Get Social:

Ana Paula Caldas

ana paula caldas
Ana Paula Caldas is a graphic designer from Brazil. We received an email from her earlier to day, but don’t know much about her. Ana’s stuff is pretty awesome though. Most of her work plays around with typography and light, and her images are rather vintage futuristic. Check it out!

Advertise here !!!

Michael Shapcott

Dahlia_by_MichaelShapcott

Michael Shapcott is an emerging artist from Connecticut. His paintings and illustrations take traditional portraiture and add elements of folklore and dream imagery, his main source of inspiration. His work is nothing less than powerful, inspiring, and emotional.

Advertise here !!!

The Drawings Of Janusz Grunspek Are Wooden Wireframes Suspended In Space

janusz grunspek drawing, sculpturejanusz grunspek drawing, sculptureJanusz Grunspek drawingJanusz Grunspek drawing
An artist from Poland now living in Germany brings drawing into the 21st century the old fashioned way. Instead of paper Janusz Grunspek builds narratives into thin air. Combining all the traditional elements of sketching he takes thin pieces of wood similar to sticks and constructs simple line structures. When complete and let loose on the world, they vibrate as three dimensional living objects never static and speak in a way similar to how we might visualize sound waves. The artist mainly constructs still life motifs and other inanimate objects such as violins, analog tape recorders and coffee makers. Their end result is anything but ‘dead’ and when viewed from the right angle move gracefully in space.
Some of what Grunspek creates adds credence to his practice. He seems to favor the old fashioned forms of electronics such as reel to reel movie projector, old surveillance camera and chandelier. Things of the past which have shaped our lives  today. There is no digital or software program used to make his work just a collection of old fashioned tools and materials. As technology advances at a speedball rate, Grunspek brings us back to basics and shows us that old traditions can become new again with a little innovation. (via thisiscolossal)

Ed Bing Lee Is Delectable

Ed Bing Lee’s delicious knotted sculptures combine two of my favorite things, food and art! Now I only have one question. Does that burger count as a veggie burger since it’s made out of linen?

Anibal Padrino

Paintings by New York artist Anibal Padrino.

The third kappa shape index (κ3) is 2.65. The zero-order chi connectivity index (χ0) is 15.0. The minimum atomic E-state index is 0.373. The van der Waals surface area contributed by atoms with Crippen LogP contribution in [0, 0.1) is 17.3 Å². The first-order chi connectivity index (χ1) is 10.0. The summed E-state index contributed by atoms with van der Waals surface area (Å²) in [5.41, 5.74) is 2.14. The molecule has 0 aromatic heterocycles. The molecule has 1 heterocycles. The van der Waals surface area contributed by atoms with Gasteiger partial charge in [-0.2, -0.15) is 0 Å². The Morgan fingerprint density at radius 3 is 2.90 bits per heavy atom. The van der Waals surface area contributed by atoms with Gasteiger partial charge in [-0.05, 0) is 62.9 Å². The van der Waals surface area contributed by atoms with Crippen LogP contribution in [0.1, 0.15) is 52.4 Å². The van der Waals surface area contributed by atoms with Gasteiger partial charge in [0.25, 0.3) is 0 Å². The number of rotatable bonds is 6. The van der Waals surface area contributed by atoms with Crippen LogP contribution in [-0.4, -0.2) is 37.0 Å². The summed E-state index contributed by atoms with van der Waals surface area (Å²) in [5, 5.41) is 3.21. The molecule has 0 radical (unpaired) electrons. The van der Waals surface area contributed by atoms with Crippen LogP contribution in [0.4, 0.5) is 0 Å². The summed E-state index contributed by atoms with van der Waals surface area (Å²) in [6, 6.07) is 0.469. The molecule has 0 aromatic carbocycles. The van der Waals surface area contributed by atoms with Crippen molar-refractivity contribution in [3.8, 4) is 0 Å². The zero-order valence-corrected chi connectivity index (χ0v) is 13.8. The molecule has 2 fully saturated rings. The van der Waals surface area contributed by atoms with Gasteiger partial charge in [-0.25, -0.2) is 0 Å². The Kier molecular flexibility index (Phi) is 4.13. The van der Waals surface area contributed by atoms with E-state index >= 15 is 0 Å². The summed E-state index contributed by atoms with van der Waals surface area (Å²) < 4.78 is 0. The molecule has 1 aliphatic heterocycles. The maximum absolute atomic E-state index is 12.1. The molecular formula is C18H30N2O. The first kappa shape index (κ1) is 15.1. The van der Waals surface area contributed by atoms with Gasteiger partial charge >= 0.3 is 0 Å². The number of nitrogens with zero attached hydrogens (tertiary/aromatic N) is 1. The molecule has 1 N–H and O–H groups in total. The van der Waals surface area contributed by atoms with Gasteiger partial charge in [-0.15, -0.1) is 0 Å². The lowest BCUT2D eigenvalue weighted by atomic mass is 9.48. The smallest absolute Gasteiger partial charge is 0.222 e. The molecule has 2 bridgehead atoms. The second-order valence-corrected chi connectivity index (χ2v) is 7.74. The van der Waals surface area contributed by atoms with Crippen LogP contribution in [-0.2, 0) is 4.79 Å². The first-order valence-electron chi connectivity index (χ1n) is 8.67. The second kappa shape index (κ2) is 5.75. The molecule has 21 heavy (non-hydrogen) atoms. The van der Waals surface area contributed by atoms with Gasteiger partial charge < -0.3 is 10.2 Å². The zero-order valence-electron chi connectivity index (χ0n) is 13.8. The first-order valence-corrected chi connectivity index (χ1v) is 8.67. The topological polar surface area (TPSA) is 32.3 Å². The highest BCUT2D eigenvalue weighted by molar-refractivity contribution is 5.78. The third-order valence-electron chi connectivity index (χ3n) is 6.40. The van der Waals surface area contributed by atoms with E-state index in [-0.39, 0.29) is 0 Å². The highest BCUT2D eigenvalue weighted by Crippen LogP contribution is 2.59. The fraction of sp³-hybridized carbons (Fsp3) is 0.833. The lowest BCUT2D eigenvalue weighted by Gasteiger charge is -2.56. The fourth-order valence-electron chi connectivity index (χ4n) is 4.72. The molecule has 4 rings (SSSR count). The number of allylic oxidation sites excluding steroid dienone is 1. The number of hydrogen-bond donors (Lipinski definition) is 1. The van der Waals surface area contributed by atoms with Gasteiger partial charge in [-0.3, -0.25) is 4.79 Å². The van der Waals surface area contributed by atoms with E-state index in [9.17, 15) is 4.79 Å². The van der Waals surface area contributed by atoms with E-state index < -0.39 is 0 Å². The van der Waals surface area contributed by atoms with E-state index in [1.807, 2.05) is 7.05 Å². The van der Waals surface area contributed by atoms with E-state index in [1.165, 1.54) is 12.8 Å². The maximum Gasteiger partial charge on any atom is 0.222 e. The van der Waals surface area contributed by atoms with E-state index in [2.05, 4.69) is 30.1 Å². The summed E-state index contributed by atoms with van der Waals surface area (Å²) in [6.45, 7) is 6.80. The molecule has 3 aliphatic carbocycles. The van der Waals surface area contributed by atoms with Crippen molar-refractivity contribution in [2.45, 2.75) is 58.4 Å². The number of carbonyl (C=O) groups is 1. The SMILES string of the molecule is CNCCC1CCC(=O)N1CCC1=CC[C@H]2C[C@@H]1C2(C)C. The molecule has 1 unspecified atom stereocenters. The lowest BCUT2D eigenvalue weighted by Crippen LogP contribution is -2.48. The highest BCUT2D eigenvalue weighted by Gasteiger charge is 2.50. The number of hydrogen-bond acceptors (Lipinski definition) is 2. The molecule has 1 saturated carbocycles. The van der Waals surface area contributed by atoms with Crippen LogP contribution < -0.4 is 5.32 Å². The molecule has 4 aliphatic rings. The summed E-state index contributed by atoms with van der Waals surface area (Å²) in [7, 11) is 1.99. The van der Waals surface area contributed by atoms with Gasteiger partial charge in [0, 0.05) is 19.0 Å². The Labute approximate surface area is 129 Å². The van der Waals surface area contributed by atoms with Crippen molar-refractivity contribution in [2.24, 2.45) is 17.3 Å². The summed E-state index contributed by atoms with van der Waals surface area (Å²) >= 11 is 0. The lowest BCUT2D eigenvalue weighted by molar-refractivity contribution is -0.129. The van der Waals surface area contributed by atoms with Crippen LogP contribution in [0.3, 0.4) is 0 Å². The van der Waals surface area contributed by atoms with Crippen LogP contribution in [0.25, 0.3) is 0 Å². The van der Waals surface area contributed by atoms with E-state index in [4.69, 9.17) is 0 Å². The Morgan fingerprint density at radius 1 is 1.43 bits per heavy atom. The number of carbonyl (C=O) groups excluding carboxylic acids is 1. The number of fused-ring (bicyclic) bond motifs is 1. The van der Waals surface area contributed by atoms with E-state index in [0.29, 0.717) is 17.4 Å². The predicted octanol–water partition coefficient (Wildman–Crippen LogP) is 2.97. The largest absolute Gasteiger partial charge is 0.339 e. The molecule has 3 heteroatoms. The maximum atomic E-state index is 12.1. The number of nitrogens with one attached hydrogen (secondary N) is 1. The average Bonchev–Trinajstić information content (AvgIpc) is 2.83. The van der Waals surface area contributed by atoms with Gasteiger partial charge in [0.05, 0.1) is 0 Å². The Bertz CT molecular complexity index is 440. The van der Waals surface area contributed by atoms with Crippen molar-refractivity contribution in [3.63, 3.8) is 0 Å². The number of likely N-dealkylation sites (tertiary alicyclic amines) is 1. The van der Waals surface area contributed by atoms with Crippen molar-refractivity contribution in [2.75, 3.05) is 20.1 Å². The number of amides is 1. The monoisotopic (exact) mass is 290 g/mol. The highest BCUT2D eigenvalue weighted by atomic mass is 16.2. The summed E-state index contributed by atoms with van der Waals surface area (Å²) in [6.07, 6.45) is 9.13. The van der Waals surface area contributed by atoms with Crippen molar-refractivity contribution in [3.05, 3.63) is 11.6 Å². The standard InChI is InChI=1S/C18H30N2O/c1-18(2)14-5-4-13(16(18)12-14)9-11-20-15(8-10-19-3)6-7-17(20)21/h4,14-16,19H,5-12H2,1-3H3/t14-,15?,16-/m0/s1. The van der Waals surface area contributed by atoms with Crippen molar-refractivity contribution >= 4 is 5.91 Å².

“The pictures I make are images of my idea of form . The subjects I play with represent personal experiences , which I translate into a visual experience for the viewer to engage in. The content of the work is on the surface, and in the way elements interact to create an image –“ that which presents an intellectual and emotional complex in an instant of time”. My works are fictions that deal with form on imaginary terms.”

James Roper

atomizer
Recently featured in the “Seasonal Changes” show at nearby LeBasse Projects, Mancunian artist James Roper is an up-and-coming painter and sculptor creating some beautiful work. Roper writes that,

The construction of each painting fuses disparate images from a variety of sources such as fashion magazines, animation stills, comics, the Internet as well as my own photos and drawings. I predominantly choose images and try to create forms which I feel register a visual ‘peak shift’, a term given to the phenomena of ‘neurological attraction’ that appears in both humans and animals to an extreme characterisation of an object.

Kris Scheifele’s Pains On Paint

kris scheifele’s recent work is rooted in process and began with an investigation of paint’s physicality. after thirty to fifty layers of acrylic paint are applied to a support, these slabs are pulled up, sliced, carved, and/or peeled. free of a support and hung directly on the wall, the paint then performs by bending, sagging, and stretching. this elasticity suggests the body and skin while the ‘aestheticised’ decay alludes to the moth-eaten, rot, or fire damage. meant to reflect on cycles in life as well as cycles in art, scheifele’s work rides the line between painting and sculpture. exerpt: kris scheifele among 30 artists to watch in 2012.- NY Arts Mag (via minimal exposition & BH/2)

Hula Brings Awareness To Climate Change By Painting Human Figures On Melting Icebergs

Sean Yoro, Hula - Painting Sean Yoro, Hula - Painting Sean Yoro, Hula - Painting Sean Yoro, Hula - Painting

Sean Yoro (aka, Hula) is a globetrotting artist known for his tranquil murals that merge human figures with urban and natural environments. In a new project called A’o ‘Ana (The Warning), Hula traveled north, to an area with icebergs that had broken off a glacier nearby (for legal reasons, the exact location must remain undisclosed). There, using the icebergs as a canvas and the sea as a frame, he painted serene portraits. In the following statement, Hula describes his experience:

“In the short time I was there, I witnessed the extreme melting rate first hand as the sound of ice cracking was a constant background noise while painting. Within a few weeks these murals will be forever gone.” (Source)

Hula’s project is one of ephemerality, both beautiful and disturbing; the paintings, much like the state of the “frozen” north, will one day vanish into the rising sea. As he describes in a statement to The Creators Project, he doesn’t simply wish to forewarn of impending disaster, but rather shed light and urgency on the fact that people are already being affected by climate change (Source).

Learn more about Hula’s work on his website, and check out an article posted earlier this month on his water paintings. (Via The Creators Project)